There’s an element of trial-and-error to finding the right set up for a game. For instance, swapping from Gran Turismo 7 to The Last of Us Part 1, I realised that certain regularly-used buttons were suddenly out of reach and I needed to remap many of the controls. Later I used two Access controllers to play God of War Ragnarök, which meant physically reconfiguring two controllers, remapping buttons on the software across two controllers and two profiles, and then ensuring it all worked smoothly.


Sony itself suggests a one to two week immersion period. But by the end of the session, I could competently play Ragnarök with an entirely new setup. And its clicky buttons are definitely satisfying to use; playing Street Fighter 6 was almost like using an arcade stick. This setup, though, was in tandem with in-game accessibility options. That’s important: a physical controller alone may not be enough without developers including accessibility features in their software.


Close up photo of the Access controller alone


Photo of the Access controller and all its components inside white packaging

Even the packaging has been designed with accessibility in mind. | Image credit: Eurogamer


To find out more, I spoke with Alvin Daniel, senior technical program manager at PlayStation.

You mentioned earlier that work started in 2018. What was the main driver behind it? What was the starting point?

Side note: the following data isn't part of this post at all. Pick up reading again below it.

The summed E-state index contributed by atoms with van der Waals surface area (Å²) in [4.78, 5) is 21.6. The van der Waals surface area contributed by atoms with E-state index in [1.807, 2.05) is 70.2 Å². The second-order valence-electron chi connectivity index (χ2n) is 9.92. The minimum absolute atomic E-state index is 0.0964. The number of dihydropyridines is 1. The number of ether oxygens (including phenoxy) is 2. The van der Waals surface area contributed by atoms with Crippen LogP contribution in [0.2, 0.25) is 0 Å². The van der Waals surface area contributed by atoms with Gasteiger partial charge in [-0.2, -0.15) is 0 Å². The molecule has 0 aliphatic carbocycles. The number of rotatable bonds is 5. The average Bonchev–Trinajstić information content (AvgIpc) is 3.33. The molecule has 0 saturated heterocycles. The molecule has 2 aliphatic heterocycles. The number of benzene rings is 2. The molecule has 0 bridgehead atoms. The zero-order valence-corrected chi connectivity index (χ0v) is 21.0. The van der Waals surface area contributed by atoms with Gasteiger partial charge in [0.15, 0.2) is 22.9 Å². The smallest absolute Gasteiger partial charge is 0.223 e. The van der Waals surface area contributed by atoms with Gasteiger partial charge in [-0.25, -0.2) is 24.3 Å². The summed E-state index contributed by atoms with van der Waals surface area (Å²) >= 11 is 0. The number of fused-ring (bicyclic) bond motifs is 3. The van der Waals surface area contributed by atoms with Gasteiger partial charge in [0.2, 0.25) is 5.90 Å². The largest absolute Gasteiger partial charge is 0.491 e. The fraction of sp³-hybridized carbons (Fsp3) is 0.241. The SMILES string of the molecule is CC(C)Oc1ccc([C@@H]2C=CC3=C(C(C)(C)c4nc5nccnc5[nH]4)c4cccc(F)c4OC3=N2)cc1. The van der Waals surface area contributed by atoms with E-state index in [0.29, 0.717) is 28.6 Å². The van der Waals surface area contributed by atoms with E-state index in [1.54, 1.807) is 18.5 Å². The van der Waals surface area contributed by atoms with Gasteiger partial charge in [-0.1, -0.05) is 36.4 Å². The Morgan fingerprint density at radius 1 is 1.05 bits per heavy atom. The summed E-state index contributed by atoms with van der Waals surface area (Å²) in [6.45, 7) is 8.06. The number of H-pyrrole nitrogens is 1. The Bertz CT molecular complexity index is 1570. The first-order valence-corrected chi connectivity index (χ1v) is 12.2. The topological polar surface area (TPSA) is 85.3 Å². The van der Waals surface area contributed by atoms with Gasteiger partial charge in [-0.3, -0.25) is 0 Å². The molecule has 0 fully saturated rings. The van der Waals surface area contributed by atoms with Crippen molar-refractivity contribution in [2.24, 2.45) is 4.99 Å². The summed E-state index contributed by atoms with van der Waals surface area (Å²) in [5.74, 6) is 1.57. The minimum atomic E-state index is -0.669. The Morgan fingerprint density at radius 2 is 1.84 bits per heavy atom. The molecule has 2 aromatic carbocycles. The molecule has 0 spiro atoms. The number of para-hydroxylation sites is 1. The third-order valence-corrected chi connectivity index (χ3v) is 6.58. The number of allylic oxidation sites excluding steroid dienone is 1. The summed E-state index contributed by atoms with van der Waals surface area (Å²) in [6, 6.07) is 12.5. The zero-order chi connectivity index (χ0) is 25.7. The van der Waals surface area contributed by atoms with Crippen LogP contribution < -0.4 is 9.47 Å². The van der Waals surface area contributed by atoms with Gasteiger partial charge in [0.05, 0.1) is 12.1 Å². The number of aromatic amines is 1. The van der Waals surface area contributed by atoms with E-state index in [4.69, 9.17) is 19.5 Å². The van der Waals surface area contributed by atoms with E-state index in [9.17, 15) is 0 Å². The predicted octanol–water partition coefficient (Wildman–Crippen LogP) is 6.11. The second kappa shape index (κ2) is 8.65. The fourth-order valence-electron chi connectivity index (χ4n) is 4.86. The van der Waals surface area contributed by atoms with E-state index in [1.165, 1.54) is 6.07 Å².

We have studios doing the cutting edge work, they had leapfrogged the rest of the industry in some sense, and they’re doing cutting edge stuff. Then there’s the console and with each system software update we added new accessibility features. And then you came to the controller, and we quickly identified this as the potential weak link in the chain, in that if you have trouble using this, chances are even accessibility features in the game or the console wouldn’t necessarily help you. And so that’s what the Access controller is: investing in addressing those specific challenges.


We were given a clean sheet of paper with the mandate of making a broadly impactful accessibility controller, whatever that means. We did a catalogue of all the existing solutions to market, we did a catalogue of all the different conditions and with the help of experts, ultimately settled on this design, which is kind of radical. We can now take the three largest impediments potentially for someone using a standard controller, and remediate it with all the different options we have with an Access controller.